01.28.2018 | “Get Useful 4: Make Your Bias Behave”
Join the community and go deeper with this Bible study.
1. Did you take the “Project Implicit” test from Harvard? If so, what did you discover? Were you surprised?
2. Do you consider yourself a biased person? Why or why not?
Two strong themes emerge in Paul’s letter to the church at Ephesus: First, there is the idea that God’s church—as a body AND as individuals—is called to grow to maturity in Christ, marked by compassionate love (see, for instance, 4:11-16).
The second theme is that Christ’s work on the cross brings together people—specifically here the Jews and Gentiles, but also ALL people going forward. (see 2:14-22).
In verse 15, Paul remarks that the whole (or every) family on heaven and earth gets their “name” from God. In this context, this could be the same thing as saying that God is involved and present in “every culture, race, people and ethnic group on Earth.”
How have you seen God present in other cultures and people groups (whether at home or in other countries)?
How has it enlarged your understanding of God?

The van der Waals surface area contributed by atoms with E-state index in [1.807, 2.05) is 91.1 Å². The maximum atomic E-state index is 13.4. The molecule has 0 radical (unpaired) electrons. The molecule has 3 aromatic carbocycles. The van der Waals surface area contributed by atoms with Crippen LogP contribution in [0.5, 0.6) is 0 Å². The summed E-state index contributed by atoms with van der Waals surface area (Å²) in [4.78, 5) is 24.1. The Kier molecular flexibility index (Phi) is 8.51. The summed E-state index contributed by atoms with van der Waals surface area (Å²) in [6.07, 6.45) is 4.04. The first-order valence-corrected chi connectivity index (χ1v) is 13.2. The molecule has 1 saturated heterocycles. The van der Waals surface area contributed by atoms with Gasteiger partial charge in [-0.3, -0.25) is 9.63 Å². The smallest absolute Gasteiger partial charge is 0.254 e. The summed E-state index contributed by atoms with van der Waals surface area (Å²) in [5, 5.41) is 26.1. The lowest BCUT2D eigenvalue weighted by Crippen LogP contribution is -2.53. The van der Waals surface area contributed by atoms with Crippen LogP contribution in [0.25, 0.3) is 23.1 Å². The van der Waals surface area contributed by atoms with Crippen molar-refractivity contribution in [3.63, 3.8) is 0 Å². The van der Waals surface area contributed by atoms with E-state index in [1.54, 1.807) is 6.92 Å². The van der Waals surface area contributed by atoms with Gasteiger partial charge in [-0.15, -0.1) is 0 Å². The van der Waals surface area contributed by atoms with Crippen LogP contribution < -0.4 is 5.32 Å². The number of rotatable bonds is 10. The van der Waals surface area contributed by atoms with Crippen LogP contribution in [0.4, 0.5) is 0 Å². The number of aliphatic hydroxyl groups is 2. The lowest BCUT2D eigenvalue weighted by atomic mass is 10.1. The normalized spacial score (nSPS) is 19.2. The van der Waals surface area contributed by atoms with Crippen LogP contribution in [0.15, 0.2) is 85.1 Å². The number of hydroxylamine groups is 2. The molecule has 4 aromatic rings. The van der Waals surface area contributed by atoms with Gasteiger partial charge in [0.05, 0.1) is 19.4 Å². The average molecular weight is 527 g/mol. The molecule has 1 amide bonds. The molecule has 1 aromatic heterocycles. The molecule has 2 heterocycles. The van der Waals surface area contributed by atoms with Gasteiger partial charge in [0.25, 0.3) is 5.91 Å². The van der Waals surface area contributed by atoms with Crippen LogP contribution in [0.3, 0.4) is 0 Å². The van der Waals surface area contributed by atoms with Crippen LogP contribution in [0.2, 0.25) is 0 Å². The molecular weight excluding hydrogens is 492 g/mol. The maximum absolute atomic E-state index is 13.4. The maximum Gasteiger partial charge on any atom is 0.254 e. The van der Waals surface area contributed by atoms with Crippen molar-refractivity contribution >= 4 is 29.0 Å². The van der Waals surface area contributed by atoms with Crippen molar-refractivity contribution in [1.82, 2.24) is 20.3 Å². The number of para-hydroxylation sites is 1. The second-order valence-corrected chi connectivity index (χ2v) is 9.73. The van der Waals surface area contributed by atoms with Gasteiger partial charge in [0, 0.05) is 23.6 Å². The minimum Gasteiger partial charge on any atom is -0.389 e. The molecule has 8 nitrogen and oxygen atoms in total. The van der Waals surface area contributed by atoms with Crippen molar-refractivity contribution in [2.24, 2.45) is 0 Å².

How do you see God in your own culture?
Read 3:14-21 again, slowly.
Paul also prays here that people in Ephesus would deeply know the love of Christ.
How (as specifically as possible) does the love of Christ help us with unity and overcoming our bias?
Put another way, what are some of the ways that you would describe Christ’s love? HOW did he love people (including YOU)?
How can this impact the way we treat other people who may not look, act, or think like us?
How well do you do with loving people—specifically people who you may be biased against—like Christ loved you?
Read 3:14-21 AGAIN, this time as YOUR prayer. Personalize it; make it yours.
Getting Out of the Hole
Make a concerted effort to have a conversation with someone who you may be biased against. Make efforts to go below the surface to hear their story. Receive, welcome, and love them the way Christ loved you: with acceptance, compassion and without judgment.
Where you may disagree, focus on the common identity you may have, and strive to learn and maintain unity.
Be aware of when you’re allowing your bias or preconceived notions to cloud your thinking.
Be grateful for the rich diversity of the kingdom of God.